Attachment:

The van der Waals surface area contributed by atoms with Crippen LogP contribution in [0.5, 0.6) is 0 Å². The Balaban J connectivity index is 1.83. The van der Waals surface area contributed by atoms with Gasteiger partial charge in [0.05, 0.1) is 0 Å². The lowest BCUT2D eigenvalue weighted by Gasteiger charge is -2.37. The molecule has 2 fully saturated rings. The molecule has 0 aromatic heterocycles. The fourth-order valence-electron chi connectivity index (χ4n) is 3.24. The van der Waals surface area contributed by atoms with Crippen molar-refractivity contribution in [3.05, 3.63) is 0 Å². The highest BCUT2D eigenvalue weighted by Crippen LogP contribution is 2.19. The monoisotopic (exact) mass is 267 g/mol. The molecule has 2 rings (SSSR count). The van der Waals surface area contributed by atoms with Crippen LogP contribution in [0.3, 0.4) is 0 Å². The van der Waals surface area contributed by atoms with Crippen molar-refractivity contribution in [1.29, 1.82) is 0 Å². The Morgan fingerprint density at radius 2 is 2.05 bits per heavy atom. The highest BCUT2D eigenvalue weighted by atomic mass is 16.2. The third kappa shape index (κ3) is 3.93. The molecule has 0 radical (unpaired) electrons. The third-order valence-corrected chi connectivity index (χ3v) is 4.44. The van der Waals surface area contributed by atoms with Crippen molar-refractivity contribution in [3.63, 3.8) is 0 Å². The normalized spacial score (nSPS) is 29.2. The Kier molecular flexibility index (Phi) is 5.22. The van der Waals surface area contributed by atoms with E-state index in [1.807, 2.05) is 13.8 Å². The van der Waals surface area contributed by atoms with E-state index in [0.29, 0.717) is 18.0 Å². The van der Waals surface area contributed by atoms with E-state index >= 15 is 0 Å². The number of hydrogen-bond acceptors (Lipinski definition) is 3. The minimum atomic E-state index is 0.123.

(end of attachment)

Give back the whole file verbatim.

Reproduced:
The van der Waals surface area contributed by atoms with Crippen LogP contribution in [0.5, 0.6) is 0 Å². The Balaban J connectivity index is 1.83. The van der Waals surface area contributed by atoms with Gasteiger partial charge in [0.05, 0.1) is 0 Å². The lowest BCUT2D eigenvalue weighted by Gasteiger charge is -2.37. The molecule has 2 fully saturated rings. The molecule has 0 aromatic heterocycles. The fourth-order valence-electron chi connectivity index (χ4n) is 3.24. The van der Waals surface area contributed by atoms with Crippen molar-refractivity contribution in [3.05, 3.63) is 0 Å². The highest BCUT2D eigenvalue weighted by Crippen LogP contribution is 2.19. The monoisotopic (exact) mass is 267 g/mol. The molecule has 2 rings (SSSR count). The van der Waals surface area contributed by atoms with Crippen LogP contribution in [0.3, 0.4) is 0 Å². The van der Waals surface area contributed by atoms with Crippen molar-refractivity contribution in [1.29, 1.82) is 0 Å². The Morgan fingerprint density at radius 2 is 2.05 bits per heavy atom. The highest BCUT2D eigenvalue weighted by atomic mass is 16.2. The third kappa shape index (κ3) is 3.93. The molecule has 0 radical (unpaired) electrons. The third-order valence-corrected chi connectivity index (χ3v) is 4.44. The van der Waals surface area contributed by atoms with Crippen molar-refractivity contribution in [3.63, 3.8) is 0 Å². The normalized spacial score (nSPS) is 29.2. The Kier molecular flexibility index (Phi) is 5.22. The van der Waals surface area contributed by atoms with E-state index in [1.807, 2.05) is 13.8 Å². The van der Waals surface area contributed by atoms with E-state index in [0.29, 0.717) is 18.0 Å². The van der Waals surface area contributed by atoms with E-state index >= 15 is 0 Å². The number of hydrogen-bond acceptors (Lipinski definition) is 3. The minimum atomic E-state index is 0.123.